Of art, no doubt.
But, dark nevertheless.
This Malayali cinematographer though is sunnily disposed. Cheerful, and appreciative of company.
Shamdat is currently working on Kamal Haasan’s Uttama Villain.
On a sunny morning in April, I meet Shamdat Sainudeen at a quiet café within Hotel Clarion, Mylapore. It’s going to be his first day at work, on the sets of Uttama Villain. The next 26 days and nights will be devoted to “grading visuals”, he had said the previous evening. Hint: I would have to catch up with him really soon.
So, we meet that sunny morning (hello, Madras summer) just before he is scheduled to go to the labs. There’s absolutely no trace of stress on his face. “I am an optimist,” he grins as I look questioningly, “everything will fall into place on its own.”
Of course,they have for a long time now.
A self-made man, his ascent has been gradual. And, tough. “I wasn’t particularly good at anything in school. So naturally, I thought cinema would be my saviour,” he says. Then, “you know, I wanted to be an actor…”
That’s another thing about Shamdat. You believe him instantly. He’s forcefully articulate that way.
“At one point, I tried being a still photographer,” he muses thoughtfully, “Then, I briefly worked as a wedding camera man. And, when nothing seemed possible, I was worked as a sound assistant. I have been through numerous rejections, betrayals, failures…”
There’s a tinge of pride that I detect here. After all, he’s “come past all that”.
Uttama Villain is your second film with Kamal Haasan, after Vishwaroopam 2…
Yes. The Vishwaroopam 2 team was searching for a replacement for Sanu John Varughese, who did Vishwaroopam 1. He backed out because he had no dates to spare. Sanu had watched Sahasam, a Telugu action-thriller that I’d worked for, and he recommended me to Kamal Haasan. I grew up watching his (Kamal’s) films… Mahanadhi, Guna, Oru Kaidiyin Kadhai... Uttama Villain is that kind of movie – he’s put his heart into it.
The first thing that you noticed about Kamal Haasan…
…is his genuine love for cinema. His favourite topics of conversation are cinema and life. It’s like listening to an elderly man – he can talk endlessly about his favourite films, people he has come across and experiences he’s had in his long-standing career.
Before we began Viswaroopam 2, Kamal sir told me, ‘This is nothing like those award-winning Malayalam films that you’ve worked on. Vishwaroopam is a pure action entertainer.’ He has a clear idea about the films he does. He knows exactly what he wants and that makes my work easier.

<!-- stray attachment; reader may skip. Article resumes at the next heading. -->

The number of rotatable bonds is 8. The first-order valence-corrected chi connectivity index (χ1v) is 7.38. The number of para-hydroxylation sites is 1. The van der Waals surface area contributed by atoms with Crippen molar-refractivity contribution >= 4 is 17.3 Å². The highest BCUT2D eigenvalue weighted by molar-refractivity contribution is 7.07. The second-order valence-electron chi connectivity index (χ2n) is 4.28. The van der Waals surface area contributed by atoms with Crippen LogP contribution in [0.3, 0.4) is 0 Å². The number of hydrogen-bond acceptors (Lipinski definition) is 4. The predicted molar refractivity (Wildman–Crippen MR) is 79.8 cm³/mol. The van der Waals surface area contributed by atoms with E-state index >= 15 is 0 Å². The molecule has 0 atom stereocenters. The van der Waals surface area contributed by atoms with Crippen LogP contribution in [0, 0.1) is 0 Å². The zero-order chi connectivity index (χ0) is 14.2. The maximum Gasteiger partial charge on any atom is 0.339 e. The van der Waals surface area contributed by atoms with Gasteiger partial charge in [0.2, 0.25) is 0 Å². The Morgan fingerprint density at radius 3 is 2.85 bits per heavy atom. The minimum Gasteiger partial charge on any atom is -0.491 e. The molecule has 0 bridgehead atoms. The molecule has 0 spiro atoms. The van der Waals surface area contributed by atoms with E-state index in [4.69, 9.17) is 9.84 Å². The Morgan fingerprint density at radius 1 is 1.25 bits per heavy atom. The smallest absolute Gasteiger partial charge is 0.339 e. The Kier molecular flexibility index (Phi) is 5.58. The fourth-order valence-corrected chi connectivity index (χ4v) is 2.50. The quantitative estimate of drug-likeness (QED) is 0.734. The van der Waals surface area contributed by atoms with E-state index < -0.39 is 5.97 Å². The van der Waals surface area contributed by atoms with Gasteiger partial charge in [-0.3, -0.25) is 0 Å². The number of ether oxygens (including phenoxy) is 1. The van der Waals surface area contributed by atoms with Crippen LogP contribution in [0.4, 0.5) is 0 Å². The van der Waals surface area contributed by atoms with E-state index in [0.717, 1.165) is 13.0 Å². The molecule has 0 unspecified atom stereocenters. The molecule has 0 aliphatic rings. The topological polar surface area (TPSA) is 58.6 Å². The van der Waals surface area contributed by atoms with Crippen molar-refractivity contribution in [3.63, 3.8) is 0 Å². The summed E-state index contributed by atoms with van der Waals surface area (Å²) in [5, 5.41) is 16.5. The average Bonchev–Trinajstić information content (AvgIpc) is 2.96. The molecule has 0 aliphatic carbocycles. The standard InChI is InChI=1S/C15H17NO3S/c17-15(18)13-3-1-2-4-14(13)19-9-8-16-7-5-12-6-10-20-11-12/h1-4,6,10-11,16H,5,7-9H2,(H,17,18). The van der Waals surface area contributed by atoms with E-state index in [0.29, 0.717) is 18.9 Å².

When you talk about work, did you attend a film school to learn cinema?
I joined a film school in south Kerala when I finished school. Before long, I realised that it was just another mediocre institute that eats up fees and gives back nothing. So I decided to use my time reading and learning about still photography.
So film schools aren’t really important?
I wouldn’t say that. But the fact is, camera isn’t a complex instrument to work with. All you need (in order) to be a good cinematographer is a keen eye for detail, observation skills and most importantly, common sense. Learning the techniques of camera isn’t difficult these days – you have a lot of sources available online. You can learn about framing if you closely observe masters’ works.
Your first shot?
It was for a Bollywood short, Snip. I was an assistant cameraman on the movie. I wonder how I managed to do that flawlessly. No one can really teach you the technique of lighting or the art of observing things. It’s a subconscious, inherent thing.
He’s my teacher – my guru. I owe him everything for what I’m now. The opportunity to assist him came by luck. A friend of mine happened to show him a short film that I’d done and he was impressed. He agreed to take me as his assistant. Boy! It sounded too good to be true – I was going through a tough phase then. Soon, I joined the sets of Kandukondein Kandukondein. After that, I went on to work with him on a number of films including Snip, Dil Chahta Hain, Calcutta Mail, Citizen and Punaradhivasam. He is my idol. If you watch his films, you will notice that his style is different in each of them. He keeps updating himself. He is as great a human being as he is a cinematographer – he’s humble, gentle and honest.
A major break in your career?
The ”major break’ will perhaps be Uttama Villain (laughs). My first film as an independent cinematographer was a Telugu commercial film, Premaya Namah. The second was in Malayalam – Krithyam. People began recognising my name after Rithu. Shyamaprasad (director of Rithu) and I share a deep camaraderie. We totally understand each other. That is very important – A cameraman’s primary duty is to follow and understand the director’s visions. Shyamaprasad’s films are like poetry.
Rithu was completed in 26 days. If a director understands his film well, he can wrap it up in a short span of time (including perhaps, 4 songs). Rithu was a great experience. It was something I confidently exhibited to Ravi K Chandran. He asked me if it was shot with a Super35 camera. When I told him it was a Super16, he looked at me a little astonished, and said, “well done !”
The camera work in Rithu was quite unconventional for that time…
Rithu could be regarded as the film which kicked off the current ‘new generation wave’ in the Malayalam film industry. It was about people from IT industry and we wanted to showcase a different, never-seen-before face of Trivandrum.